THIS has been a thought-provoking week for anyone who cares about the power of the press.
Two stories involving sexual scandal have been writhing around the front pages. Both involve consenting adults doing things that would have been thought ridiculous and disgusting under the old dispensation, but about which we are supposed not to be in the least bit judgemental today.
One is described as “a celebrity”, and the other is John Whittingdale, the politician responsible for regulating the press. It’s quite likely that the celebrity will lose his legal battle to keep his name out of the English press before you read this, but that has not officially happened yet. So, although I know perfectly well who it is, like everyone else with access to the internet — or, indeed, to the Scottish press — I’ll pretend that I don’t.
It is, however, relevant that “the celebrity” is a figure of no distinction in the real world, famous entirely for being famous. These sorts of people have no political significance whatsoever, but readers are interested in their doings; so they sell newspapers.
THE politician, on the other hand, is ultimately the man who holds the purse strings at the BBC, and who is constantly encouraged in the right-wing press to use them to strangle it. The collapsing finances of the newspaper business mean that the existence and freedom of the BBC is more than usually obnoxious to the Mail, the Telegraph, and The Times. It turns online news into a commodity in a very obvious way, which means that money cannot be made out of it; and it is a smaller and more vulnerable target than either Facebook or Google, which are really the places where advertising is going.
Mr Whittingdale is level-headed about this. He told a media conference this year: “The BBC does have an impact on online news provision, but my concern is that, while the BBC may make it harder, it doesn’t pose a threat to the survival which I think adblockers could do.” It showed that he understands the things that the press should be worried about, and is broadly on its side.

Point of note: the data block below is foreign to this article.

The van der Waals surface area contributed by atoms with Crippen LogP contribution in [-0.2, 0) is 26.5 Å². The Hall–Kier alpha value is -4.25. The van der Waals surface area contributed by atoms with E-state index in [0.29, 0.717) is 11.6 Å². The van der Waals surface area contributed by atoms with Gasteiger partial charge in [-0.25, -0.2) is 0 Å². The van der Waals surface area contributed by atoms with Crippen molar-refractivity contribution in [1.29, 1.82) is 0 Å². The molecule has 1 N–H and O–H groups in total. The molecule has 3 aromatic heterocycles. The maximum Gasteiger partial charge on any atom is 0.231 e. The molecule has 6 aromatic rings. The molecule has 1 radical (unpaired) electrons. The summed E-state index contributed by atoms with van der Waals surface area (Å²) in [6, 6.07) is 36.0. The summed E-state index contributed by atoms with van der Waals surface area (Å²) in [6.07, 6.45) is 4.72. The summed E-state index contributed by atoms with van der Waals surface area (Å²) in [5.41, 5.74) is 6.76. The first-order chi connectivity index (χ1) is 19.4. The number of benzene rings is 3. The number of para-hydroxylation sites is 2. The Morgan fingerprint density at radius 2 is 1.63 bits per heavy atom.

It emerged last week that at least three newspapers were aware that Mr Whittingdale, before he became a minister, had a fairly public relationship with a woman who made her living running a bondage dungeon in Earls Court. Yet none of them published the news.
When The Independent, which came last to the party, wanted to publish a piece about why The Mail on Sunday and the Mirror Group had failed to run the story, that, too, was spiked — apparently on the grounds that the paper was then a tenant of the Mail in Kensington, and could not afford to upset its “asset”.
Mr Whittingdale says that he dropped his girlfriend as soon as he became aware of what she did for a living. This suggests that he agreed the story could become embarrassing — a point taken up from the girlfriend’s point of view by Deborah Orr in The Guardian, which in turn strengthens the idea that it would have been in the public interest to publish.
It is supposed to be the function of the press to embarrass the powerful rather than the merely rich or famous. But, of course, what the conjunction of the two stories illustrates is that power is something that has a rate of exchange. The ownership of a newspaper offers power over the people you direct your minions to write about, and this power can, in turn, be converted into political favours, or just into fun.
Yet this system is a whole lot like democracy: all the alternatives are worse. I suppose the moral is that we in the business should no more believe our own propaganda than we should believe anyone else’s.
THE best piece of religious reporting this week came from The Times, where Andrew Norfolk, who broke the Rotherham child-abuse story, had got hold of a Home Office report on Muslim prison chaplaincies.
“The review concluded that many Muslim prison chaplains were under-equipped for counter-radicalisation work, ‘sometimes because they lacked the capability but often because they didn’t have the will. . .’
“The review, ordered last year by Michael Gove, found extremist pamphlets and CDs in more than ten jails in November. It uncovered misogynistic and homophobic leaflets, hate tracts encouraging the murder of apostates, and ultra-conservative Islamic literature preaching contempt for basic British values. The material, some of it published in Saudi Arabia, was kept on bookshelves in prison chaplaincy rooms where it was available for anybody to come in and pick up.”
This much might be predictable. What gave the story weight was that it went on to treat this as an outgrowth of the Deobandi stranglehold on British Islamic education. At last there are press reports that deal with the currents that actually exist within British Islam rather than merely wave vague labels such as “extremist” around.